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Climate change, wellbeing and resilience in the Weenusk First Nation at Peawanuck: The moccasin telegraph goes global

https://arctichealth.org/en/permalink/ahliterature96605
Source
Rural Remote Health. 2010 Apr-Jun;10(2):1333
Publication Type
Article
Date
Apr-Jun-2010
Author
Lemelin, H
Matthews, D
Mattina, C
McIntyre, N
Johnston, M
Koster, R
Weenusk First Nation At Peawanuck
Author Affiliation
School of Outdoor Recreation, Parks and Tourism, Lakehead University, Thunder Bay, Ontario, Canada. harvey.lemelin@lakeheadu.ca
Source
Rural Remote Health. 2010 Apr-Jun;10(2):1333
Date
Apr-Jun-2010
Language
English
Geographic Location
Canada
Publication Type
Article
Keywords
Canada
Canadian sub-Arctic
Climate change
Cree
Hudson Bay
Knowledge systems
Lakehead University
Northern Ontario
Weenusk First Nation at Peawanuck
Abstract
The Cree of Northern Ontario, Canada, have proved resilient and adaptable to social and environmental changes. However, the rapidity of climate change impacts in the Hudson Bay Lowlands of the Canadian sub-Arctic is challenging this resiliency. A collaborative project conducted with the Weenusk First Nation at Peawanuck and researchers at Lakehead University used the concept of wellbeing to explore the impact of climate change on current subsistence activities, resource management, and conservation strategies, while considering the implications of globalization on climate change awareness. This article describes the analysis of 22 interviews conducted with members of the Weenusk First Nation at Peawanuck. Findings indicate that residents are concerned with a variety of changes in the environment and their ability to use the land. For example, they noted changes in travel routes on water and land, often attributing these to geomorphic changes in the coastal landscapes along Hudson Bay. They also noted the disappearance of particular insects and bird species, and variations in the distribution of particular fauna and flora. Possible impacts of these changes on the community's wellbeing and resiliency are examined. Another major theme that arose from the analysis was the impact of traditional modes of communication (eg traditional knowledge, radio, newspaper) and newer forms (eg satellite television and the internet) on Indigenous people's understanding of climate change. Given that few researchers have acknowledged or recognized the globalization of the moccasin telegraph (ie the traditional mode of communication between First Nations), a discussion of this phenomenon and its significance for understanding emerging knowledge systems in small, remote First Nation communities is central to this article.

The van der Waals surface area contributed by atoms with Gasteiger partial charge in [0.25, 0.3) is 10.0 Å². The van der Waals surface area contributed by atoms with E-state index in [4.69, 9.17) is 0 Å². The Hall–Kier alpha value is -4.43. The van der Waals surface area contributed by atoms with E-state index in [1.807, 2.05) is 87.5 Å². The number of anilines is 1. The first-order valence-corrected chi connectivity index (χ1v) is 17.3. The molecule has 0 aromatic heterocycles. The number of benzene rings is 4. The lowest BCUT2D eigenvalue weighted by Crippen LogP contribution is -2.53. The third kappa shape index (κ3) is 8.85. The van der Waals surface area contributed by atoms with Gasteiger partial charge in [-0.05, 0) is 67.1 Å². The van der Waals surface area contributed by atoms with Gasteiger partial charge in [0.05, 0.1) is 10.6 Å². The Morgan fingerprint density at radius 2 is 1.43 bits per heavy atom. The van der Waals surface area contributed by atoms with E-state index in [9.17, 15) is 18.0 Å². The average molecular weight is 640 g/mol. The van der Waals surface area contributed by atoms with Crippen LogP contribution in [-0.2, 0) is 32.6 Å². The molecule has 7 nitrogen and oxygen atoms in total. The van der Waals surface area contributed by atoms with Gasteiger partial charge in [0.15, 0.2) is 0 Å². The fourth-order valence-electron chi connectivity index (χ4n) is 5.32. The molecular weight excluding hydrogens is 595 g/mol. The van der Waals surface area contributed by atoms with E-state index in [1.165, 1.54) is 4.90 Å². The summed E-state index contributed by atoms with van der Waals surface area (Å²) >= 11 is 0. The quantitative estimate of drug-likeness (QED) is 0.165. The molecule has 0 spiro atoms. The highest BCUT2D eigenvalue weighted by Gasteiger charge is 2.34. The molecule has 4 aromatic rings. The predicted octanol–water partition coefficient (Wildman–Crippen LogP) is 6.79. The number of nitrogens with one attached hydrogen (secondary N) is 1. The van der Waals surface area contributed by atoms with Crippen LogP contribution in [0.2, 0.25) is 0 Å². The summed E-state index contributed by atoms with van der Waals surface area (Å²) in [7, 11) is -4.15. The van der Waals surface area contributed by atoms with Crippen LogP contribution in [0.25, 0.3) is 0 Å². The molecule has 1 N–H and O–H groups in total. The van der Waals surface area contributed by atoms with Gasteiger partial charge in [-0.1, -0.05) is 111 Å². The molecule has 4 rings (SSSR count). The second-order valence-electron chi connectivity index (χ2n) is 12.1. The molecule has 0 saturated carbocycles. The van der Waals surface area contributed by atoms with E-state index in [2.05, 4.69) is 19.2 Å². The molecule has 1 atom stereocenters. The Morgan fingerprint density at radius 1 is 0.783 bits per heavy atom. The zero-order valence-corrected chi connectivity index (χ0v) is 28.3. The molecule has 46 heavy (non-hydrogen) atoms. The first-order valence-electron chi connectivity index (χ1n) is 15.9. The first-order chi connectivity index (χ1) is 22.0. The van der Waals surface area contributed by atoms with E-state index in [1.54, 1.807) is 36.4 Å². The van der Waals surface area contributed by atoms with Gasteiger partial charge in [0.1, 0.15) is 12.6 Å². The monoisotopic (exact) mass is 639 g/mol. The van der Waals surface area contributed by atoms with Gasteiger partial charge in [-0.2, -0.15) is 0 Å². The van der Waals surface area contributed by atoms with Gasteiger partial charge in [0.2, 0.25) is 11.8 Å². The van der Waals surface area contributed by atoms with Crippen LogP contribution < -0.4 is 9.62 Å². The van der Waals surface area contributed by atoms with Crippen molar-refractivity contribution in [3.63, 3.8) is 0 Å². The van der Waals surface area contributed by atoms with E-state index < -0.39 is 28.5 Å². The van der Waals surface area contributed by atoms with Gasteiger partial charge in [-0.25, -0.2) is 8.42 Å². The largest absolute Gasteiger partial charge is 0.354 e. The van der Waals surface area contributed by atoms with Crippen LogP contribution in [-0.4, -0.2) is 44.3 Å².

PubMed ID
20568911 View in PubMed
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